I have always been fascinated with the collection of Mighty Men assembled by King David (1 Chronicles 12). As a leader, I've been zealous to gather such a group myself to wage war on the kingdom of darkness in my city, my nation and my world. I have imagined us gathering together in rustic cabins eating meat, drinking stout beer and telling stories of great victories in church planting and evangelism. What we would do "for Jesus" would be legendary!
What about Jesus' disciples?
Recently, however, I have been struck by the difference in the men King David assembled (mighty) and the men Jesus chose (weak). David and his men went into battle fully resourced. Jesus and his men encountered their battles with hardly anything. In fact, when Jesus sent them out to wage war on the Kingdom of darkness he actually commanded them to take nothing (Luke 10:4)! Moreover, His final charge of "encouragement" was "I'm sending you out as lambs in the midst of wolves." These men were hardly going out in the strength and confidence that they were bigger than the situation. In fact, Jesus was constantly leading his men into situations where the needs of the situation dwarfed their resources.
Consider the Feeding of the 5000. There were 5000 men plus women and children and all they had were five barely loaves and two fish. Now we all know how the story ends. Jesus blesses the food, it somehow multiplies and feeds the entire crowd and then some. However, the leadership principle I find interesting is when Jesus asks Philip, "Where are we to buy bread." Jesus asks the question we all ask when we are faced with a challenge, "what physical resources do we have to solve this problem?" But the text says in John 6:6 that Jesus said this to test him. Test him in what? Test to see whether or not he had learned that the difference between victory and defeat does not depend on our resource and might, but His. Because the truth be told, even if you were to gather the most gifted people in the world, their natural ability alone has nothing on the Prince of Darkness. But Jesus builds His church and the gates of hell cannot prevail.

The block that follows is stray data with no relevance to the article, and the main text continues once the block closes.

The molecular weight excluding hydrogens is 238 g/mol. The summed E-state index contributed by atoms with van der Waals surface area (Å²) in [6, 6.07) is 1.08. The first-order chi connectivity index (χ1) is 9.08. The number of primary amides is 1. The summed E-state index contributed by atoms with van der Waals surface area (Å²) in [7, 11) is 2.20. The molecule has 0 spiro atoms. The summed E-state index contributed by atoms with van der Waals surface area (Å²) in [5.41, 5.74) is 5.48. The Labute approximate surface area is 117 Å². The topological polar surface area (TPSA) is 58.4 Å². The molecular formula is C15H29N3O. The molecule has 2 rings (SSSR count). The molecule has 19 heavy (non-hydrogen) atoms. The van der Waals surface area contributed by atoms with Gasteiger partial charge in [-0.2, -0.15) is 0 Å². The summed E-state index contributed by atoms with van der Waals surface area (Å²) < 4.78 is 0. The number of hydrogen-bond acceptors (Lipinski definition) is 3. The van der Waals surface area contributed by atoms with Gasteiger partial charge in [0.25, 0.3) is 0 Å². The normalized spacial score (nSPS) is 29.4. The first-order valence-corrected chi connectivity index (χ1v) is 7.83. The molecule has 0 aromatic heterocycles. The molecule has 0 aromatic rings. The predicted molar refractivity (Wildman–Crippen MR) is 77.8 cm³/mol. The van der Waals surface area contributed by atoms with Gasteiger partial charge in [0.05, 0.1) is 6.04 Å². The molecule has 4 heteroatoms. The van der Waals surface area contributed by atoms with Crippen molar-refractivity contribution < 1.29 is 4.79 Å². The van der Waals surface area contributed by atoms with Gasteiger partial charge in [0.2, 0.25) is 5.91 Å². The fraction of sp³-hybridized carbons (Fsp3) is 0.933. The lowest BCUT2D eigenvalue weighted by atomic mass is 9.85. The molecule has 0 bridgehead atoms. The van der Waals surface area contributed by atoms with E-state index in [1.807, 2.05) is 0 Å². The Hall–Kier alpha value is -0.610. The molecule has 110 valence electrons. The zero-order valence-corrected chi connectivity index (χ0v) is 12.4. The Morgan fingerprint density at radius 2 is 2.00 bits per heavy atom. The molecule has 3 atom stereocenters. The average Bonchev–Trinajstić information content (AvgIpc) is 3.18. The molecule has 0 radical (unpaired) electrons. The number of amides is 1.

Skip the gifted?
What does this mean for those of us who are church leaders or church planters? Should you ignore the most gifted men for the least gifted men? No. I'm not anyway. The other extreme would be to ignore that God builds His church through gifts in a church. After all, these gifts that grow a church are from God. The issue is whether or not you are ultimately relying on God's power or your ability to recruit resources.
A commentator on John 6 had this to say, “It is not God’s intention that we should be in ourselves adequate to our tasks, rather He wants that we should be inadequate. If we only accepted tasks that we think that are adapted to our powers, we are not responding to the call of God. The church is always in a crisis and always will be. Difficulties, problems, lack of people and money, a menacing outlook, endless misunderstandings and misrepresentations. We are not just suppose to go forward despite these things, they are precisely the conditions requisite for the doing of them.”
Whether you feel like you have mighty men around you or a bunch of misfits. Don't look at your resource to determine what God wants to do in and through your church. Look to Jesus and expect His miraculous power to kick in.